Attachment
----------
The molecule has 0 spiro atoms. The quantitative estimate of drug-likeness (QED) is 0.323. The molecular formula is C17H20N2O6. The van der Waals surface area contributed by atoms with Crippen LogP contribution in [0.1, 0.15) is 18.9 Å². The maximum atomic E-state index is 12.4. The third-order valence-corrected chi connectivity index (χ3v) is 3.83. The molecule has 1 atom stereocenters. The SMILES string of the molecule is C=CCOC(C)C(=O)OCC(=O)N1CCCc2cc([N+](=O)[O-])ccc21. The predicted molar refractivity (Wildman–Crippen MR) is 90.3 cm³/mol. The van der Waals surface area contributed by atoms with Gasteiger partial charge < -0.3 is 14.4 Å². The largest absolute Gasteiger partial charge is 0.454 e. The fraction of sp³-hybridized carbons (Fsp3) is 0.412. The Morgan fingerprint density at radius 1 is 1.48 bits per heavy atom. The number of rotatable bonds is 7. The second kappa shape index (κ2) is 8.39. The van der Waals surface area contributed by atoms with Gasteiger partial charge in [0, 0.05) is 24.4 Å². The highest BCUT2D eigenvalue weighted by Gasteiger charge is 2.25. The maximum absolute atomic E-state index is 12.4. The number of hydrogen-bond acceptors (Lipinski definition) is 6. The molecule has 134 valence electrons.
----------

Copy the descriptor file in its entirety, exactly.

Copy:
The molecule has 0 spiro atoms. The quantitative estimate of drug-likeness (QED) is 0.323. The molecular formula is C17H20N2O6. The van der Waals surface area contributed by atoms with Crippen LogP contribution in [0.1, 0.15) is 18.9 Å². The maximum atomic E-state index is 12.4. The third-order valence-corrected chi connectivity index (χ3v) is 3.83. The molecule has 1 atom stereocenters. The SMILES string of the molecule is C=CCOC(C)C(=O)OCC(=O)N1CCCc2cc([N+](=O)[O-])ccc21. The predicted molar refractivity (Wildman–Crippen MR) is 90.3 cm³/mol. The van der Waals surface area contributed by atoms with Gasteiger partial charge < -0.3 is 14.4 Å². The largest absolute Gasteiger partial charge is 0.454 e. The fraction of sp³-hybridized carbons (Fsp3) is 0.412. The Morgan fingerprint density at radius 1 is 1.48 bits per heavy atom. The number of rotatable bonds is 7. The second kappa shape index (κ2) is 8.39. The van der Waals surface area contributed by atoms with Gasteiger partial charge in [0, 0.05) is 24.4 Å². The highest BCUT2D eigenvalue weighted by Gasteiger charge is 2.25. The maximum absolute atomic E-state index is 12.4. The number of hydrogen-bond acceptors (Lipinski definition) is 6. The molecule has 134 valence electrons.